Sometimes, the smallest of changes can have the biggest of impacts. These changes can be as small as how we frame a challenge or goal, whereby a subtle shift in view point can be all that is needed to spark bold and meaningful action.
Consider this Ancient Greek legend…
As the story goes, a poor peasant called Gordius arrived into a public square of Phrygia, riding in an ox cart. Although oblivious to Gordius, the people of the Phrygian kingdom had been told by an oracle that their future king would one day come into town riding in a wagon – and so Gordius, to his surprise, was proclaimed king.
To show his thanks, Gordius dedicated his ox cart to the Greek god Zeus, tying it to a post in the square with a highly intricate knot. The oracle this time foretold that the person who released the knot – what became known as the ‘Gordian knot’ – would rule the whole of Asia.
For years, the cart remained tied to the post. Travellers would come from far and wide in an attempt to unravel the impossible knot. No matter how long or hard they laboured to unravel the entanglement of ropes, no one could find a solution.
That was until an ambitious, young Alexander (soon to be) the Great heard of the oracle’s prophecy and headed confidently towards Phrygia and the challenge that awaited him there.
Alexander was resolute in his determination to untie the Gordian knot. After wrestling with the knot for some time, he stepped back from the task to re-think. Moments later he announced his realization that, “It makes no difference how they are loosed!”. He drew his sword and sliced the knot in half with one swing.
The Gordian knot is now used as a phrase to describe a problem that seems too complicated to resolve. But the tale of Gordius and his knot, reveals three other lessons in change and the power of language…
The first is where we started, that a small shift in thinking can lead to significant and meaningful change. When Alexander changed how we viewed the problem, new possibilities became apparent to him, that led to bold and impactful action.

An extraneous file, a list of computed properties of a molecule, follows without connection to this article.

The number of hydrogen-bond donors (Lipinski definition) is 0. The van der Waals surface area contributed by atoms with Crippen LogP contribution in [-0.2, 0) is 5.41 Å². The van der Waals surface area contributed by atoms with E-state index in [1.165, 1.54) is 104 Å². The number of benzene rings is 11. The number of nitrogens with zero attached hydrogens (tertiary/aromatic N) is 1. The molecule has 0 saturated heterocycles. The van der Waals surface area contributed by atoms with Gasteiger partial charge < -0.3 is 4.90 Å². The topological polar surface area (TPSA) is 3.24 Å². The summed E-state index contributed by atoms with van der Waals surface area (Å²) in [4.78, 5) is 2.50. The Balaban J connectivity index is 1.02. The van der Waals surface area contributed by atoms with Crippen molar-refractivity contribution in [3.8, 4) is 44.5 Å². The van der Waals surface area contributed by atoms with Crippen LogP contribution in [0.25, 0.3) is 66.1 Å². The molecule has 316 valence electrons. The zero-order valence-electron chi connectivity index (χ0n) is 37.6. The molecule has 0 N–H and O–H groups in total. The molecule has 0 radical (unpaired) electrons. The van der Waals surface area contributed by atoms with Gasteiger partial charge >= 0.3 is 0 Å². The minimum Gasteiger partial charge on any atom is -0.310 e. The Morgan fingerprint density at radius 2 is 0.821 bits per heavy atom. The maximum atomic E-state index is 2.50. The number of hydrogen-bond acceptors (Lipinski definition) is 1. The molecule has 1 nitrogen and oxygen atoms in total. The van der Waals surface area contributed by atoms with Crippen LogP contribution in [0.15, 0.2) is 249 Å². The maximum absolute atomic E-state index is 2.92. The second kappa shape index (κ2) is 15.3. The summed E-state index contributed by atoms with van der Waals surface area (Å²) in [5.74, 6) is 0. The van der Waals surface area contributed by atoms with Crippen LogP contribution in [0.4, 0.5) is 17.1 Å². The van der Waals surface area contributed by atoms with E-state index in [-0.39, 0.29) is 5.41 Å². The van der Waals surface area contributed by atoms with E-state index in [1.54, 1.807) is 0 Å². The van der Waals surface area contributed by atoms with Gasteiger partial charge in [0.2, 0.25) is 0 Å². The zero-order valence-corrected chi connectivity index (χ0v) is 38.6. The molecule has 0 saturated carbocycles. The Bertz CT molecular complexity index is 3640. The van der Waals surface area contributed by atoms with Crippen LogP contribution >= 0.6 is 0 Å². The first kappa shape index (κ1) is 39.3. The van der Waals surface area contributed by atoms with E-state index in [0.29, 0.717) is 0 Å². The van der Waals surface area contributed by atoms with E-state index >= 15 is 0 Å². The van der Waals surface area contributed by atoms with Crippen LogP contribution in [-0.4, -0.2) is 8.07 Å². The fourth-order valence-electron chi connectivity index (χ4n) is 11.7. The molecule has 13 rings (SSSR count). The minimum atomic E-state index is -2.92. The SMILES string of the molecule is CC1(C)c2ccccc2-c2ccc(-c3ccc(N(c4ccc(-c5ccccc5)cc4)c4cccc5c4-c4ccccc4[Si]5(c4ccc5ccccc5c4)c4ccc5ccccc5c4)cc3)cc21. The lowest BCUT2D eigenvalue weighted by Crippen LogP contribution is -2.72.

Next, a shift in thinking is made possible by our ability to describe a challenge in different, more empowering ways. Alexander shifted his thinking by re-describing the problem from a “knot that needs to be untied” to a “knot that needs to be undone”.
Finally, when faced with a problem, people tend to do more of the same solution, each time trying harder, for longer, or with the assumption they are more skilled (without shifting their thinking). For many years people came to untie the knot, accepting the situation as it was, thinking that they could untangle the rope by trying harder than those who had gone before them, by being a more skilful knot untier, or just through sheer perseverance.
Take a moment to consider how many Gordian knots you currently have in your organisation or life?
It might be an on-going management issue, a persistently dysfunctional team dynamic, or even the never-ending battle of getting the kids to bed. The types of challenge that despite our good intentions, we continue to trace around the knot in an endless attempt to find an end to pull… with a defeated sense of belief that only a stroke of magic can resolve it.
One of the inspirations behind our tools, coaching methodology and philosophy at mindflick is the late psychotherapist, and pioneer of brief therapy, Steve de Shazer, who once wrote a book called ‘Words were Originally Magic’. De Shazer put forward that it is language that is both the source of our stuckness with a problem, and also the means by which we free ourselves. The magic that he was referring to was the practiced ability to use words to develop a more empowering way of viewing our goals.
As Alexander the Great has shown us, by developing our ability to describe a situation from many points of view, we subtly shift what we pay attention to and what therefore becomes more or less relevant – in doing so, we become infinitely more powerful in being able to shift our thinking, and adapt our actions to create the change we need.
To finish with a touch of magic, in the words of Professor Albus Dumbledore:
“Words are, in my not-so-humble opinion, our most inexhaustible source of magic. Capable of both inflicting injury, and remedying it”
Tim Pitt, our Head of Behavioural Science, wrote this blog in September 2021